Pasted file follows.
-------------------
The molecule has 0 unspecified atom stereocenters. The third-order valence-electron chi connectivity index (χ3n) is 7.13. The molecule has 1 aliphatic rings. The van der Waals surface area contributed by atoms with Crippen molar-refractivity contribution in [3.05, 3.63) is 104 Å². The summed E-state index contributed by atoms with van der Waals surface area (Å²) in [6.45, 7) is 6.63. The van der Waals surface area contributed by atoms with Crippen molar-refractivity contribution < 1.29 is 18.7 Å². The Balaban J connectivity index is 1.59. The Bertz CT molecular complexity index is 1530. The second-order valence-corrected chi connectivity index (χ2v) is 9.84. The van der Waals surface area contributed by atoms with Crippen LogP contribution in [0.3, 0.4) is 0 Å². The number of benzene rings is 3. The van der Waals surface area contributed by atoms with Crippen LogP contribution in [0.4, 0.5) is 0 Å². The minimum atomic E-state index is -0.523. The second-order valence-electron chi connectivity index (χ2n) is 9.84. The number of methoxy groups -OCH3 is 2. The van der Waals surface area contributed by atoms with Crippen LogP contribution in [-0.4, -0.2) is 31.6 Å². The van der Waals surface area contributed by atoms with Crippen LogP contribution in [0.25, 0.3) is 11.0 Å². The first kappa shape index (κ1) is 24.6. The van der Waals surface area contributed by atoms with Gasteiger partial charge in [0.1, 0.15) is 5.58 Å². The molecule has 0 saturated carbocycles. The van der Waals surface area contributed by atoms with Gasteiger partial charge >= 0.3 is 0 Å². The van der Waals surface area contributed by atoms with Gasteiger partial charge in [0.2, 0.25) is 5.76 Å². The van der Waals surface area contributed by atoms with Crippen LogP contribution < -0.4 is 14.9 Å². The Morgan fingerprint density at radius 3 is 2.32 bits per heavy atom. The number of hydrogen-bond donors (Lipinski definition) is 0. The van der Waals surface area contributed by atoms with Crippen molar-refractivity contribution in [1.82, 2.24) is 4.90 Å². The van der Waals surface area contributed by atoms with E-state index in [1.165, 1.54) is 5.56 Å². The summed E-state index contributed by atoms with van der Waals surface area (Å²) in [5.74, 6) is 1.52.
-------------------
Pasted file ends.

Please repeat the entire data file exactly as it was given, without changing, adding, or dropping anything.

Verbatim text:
The molecule has 0 unspecified atom stereocenters. The third-order valence-electron chi connectivity index (χ3n) is 7.13. The molecule has 1 aliphatic rings. The van der Waals surface area contributed by atoms with Crippen molar-refractivity contribution in [3.05, 3.63) is 104 Å². The summed E-state index contributed by atoms with van der Waals surface area (Å²) in [6.45, 7) is 6.63. The van der Waals surface area contributed by atoms with Crippen molar-refractivity contribution < 1.29 is 18.7 Å². The Balaban J connectivity index is 1.59. The Bertz CT molecular complexity index is 1530. The second-order valence-corrected chi connectivity index (χ2v) is 9.84. The van der Waals surface area contributed by atoms with Crippen LogP contribution in [0.3, 0.4) is 0 Å². The number of benzene rings is 3. The van der Waals surface area contributed by atoms with Crippen LogP contribution in [0.4, 0.5) is 0 Å². The minimum atomic E-state index is -0.523. The second-order valence-electron chi connectivity index (χ2n) is 9.84. The number of methoxy groups -OCH3 is 2. The van der Waals surface area contributed by atoms with Crippen LogP contribution in [-0.4, -0.2) is 31.6 Å². The van der Waals surface area contributed by atoms with Crippen LogP contribution in [0.25, 0.3) is 11.0 Å². The first kappa shape index (κ1) is 24.6. The van der Waals surface area contributed by atoms with Gasteiger partial charge in [0.1, 0.15) is 5.58 Å². The molecule has 0 saturated carbocycles. The van der Waals surface area contributed by atoms with Gasteiger partial charge >= 0.3 is 0 Å². The van der Waals surface area contributed by atoms with Gasteiger partial charge in [0.2, 0.25) is 5.76 Å². The van der Waals surface area contributed by atoms with Crippen LogP contribution < -0.4 is 14.9 Å². The Morgan fingerprint density at radius 3 is 2.32 bits per heavy atom. The number of hydrogen-bond donors (Lipinski definition) is 0. The van der Waals surface area contributed by atoms with Crippen molar-refractivity contribution in [1.82, 2.24) is 4.90 Å². The van der Waals surface area contributed by atoms with E-state index in [1.165, 1.54) is 5.56 Å². The summed E-state index contributed by atoms with van der Waals surface area (Å²) in [5.74, 6) is 1.52.